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Geoff Holtzman, "Emotion and Reason in the Moral Brain"

Wednesday, March 13, 2019, 03:30pm - 04:30pm

RuCCS, Psych A128, Busch Campus

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Please join us this week for two one-hour seminar style presentations aimed at an undergraduate student audience on cool topics.

Talk by Geoff Holtzman - https://www.geoffholtzman.com/

 

Emotion and Reason in the Moral Brain

Can neuroscientists peer into the brain and see the different roles emotion and reason play in moral judgment? Not exactly. However, there has been a boom of exciting new research in the neuroscience of moral judgment over the past two decades. During this time, researchers have converged on a number of key points about the cognitive science of ethical decision-making. I focus on three of these key points, discussing what we know—and what we do not know—about them.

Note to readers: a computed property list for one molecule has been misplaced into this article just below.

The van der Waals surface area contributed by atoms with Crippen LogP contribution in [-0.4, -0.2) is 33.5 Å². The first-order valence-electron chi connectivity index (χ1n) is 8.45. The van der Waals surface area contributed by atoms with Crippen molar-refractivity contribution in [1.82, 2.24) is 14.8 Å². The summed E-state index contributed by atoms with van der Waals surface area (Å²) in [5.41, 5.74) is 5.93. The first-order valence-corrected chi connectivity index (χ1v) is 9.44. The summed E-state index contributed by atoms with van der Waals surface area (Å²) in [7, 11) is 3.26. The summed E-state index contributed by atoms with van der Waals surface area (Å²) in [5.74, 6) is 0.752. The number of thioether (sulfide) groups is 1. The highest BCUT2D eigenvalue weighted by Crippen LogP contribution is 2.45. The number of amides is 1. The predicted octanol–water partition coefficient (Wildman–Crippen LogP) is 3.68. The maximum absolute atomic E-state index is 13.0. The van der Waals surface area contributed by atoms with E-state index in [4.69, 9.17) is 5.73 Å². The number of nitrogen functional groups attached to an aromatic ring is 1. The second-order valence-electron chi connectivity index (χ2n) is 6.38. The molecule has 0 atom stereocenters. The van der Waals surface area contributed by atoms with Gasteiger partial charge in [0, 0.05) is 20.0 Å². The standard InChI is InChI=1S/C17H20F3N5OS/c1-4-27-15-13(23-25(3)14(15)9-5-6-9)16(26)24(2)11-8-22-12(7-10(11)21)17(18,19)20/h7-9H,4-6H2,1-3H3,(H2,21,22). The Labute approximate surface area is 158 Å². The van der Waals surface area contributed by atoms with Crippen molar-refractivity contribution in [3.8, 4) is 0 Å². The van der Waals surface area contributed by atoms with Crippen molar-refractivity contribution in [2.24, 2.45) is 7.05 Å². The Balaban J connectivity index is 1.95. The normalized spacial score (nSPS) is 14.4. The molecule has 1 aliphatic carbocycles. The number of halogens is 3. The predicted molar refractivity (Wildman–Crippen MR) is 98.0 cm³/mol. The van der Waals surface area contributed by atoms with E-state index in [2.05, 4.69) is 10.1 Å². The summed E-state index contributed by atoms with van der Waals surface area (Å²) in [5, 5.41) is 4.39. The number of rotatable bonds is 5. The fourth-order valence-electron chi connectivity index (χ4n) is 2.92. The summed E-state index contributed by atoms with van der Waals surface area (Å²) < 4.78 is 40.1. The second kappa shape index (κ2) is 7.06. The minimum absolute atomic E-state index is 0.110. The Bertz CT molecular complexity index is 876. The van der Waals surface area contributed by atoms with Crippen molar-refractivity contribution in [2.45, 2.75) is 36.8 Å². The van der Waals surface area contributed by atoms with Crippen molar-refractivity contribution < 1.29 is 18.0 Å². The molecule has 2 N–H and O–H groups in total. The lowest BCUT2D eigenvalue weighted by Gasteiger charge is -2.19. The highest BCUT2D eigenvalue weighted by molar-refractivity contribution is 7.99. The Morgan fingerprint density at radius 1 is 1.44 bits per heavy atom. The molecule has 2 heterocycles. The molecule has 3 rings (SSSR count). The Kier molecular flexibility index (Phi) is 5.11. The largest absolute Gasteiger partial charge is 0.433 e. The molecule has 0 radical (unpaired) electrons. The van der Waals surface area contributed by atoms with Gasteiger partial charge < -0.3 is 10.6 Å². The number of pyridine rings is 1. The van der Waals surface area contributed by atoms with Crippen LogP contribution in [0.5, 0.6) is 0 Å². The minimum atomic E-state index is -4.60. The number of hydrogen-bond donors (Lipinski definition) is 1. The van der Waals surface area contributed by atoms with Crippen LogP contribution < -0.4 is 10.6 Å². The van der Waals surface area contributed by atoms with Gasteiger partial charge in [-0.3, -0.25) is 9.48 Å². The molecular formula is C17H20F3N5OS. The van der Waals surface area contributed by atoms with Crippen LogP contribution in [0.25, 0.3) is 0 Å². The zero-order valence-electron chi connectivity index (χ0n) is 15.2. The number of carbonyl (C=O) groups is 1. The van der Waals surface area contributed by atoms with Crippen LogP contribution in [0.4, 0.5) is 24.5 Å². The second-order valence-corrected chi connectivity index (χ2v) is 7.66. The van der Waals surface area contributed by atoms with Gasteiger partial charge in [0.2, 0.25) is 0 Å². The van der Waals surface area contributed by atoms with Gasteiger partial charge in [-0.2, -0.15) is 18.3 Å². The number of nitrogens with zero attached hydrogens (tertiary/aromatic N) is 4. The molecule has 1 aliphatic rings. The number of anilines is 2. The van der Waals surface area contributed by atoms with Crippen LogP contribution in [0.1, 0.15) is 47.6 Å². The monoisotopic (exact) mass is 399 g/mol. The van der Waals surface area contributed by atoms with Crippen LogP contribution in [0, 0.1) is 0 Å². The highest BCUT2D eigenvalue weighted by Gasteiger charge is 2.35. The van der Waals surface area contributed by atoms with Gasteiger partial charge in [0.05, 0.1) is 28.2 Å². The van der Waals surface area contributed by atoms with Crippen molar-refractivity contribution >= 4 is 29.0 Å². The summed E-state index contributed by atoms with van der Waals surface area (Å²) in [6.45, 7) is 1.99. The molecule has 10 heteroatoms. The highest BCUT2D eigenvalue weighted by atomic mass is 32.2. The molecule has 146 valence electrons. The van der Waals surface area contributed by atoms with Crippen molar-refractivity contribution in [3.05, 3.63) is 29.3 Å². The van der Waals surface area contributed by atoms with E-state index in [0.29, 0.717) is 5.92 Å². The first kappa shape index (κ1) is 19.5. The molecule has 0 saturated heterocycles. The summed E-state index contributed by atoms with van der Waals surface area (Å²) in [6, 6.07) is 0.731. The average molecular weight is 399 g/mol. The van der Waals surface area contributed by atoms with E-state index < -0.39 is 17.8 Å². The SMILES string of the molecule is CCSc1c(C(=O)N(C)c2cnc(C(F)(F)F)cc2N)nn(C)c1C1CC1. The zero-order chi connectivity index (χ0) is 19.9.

First, I describe how different kinds of moral judgment appear to require oxygen to be delivered to different areas of the brain. Second, I show that the way oxygen is delivered to the brain during ethical decision-making can be connected to the theories of 18th-century moral philosophers. And third, I explain why using neuroimages to infer mental activity—a process known as “reverse inference”—is one of the thorniest logical issues in neuroethics and moral psychology.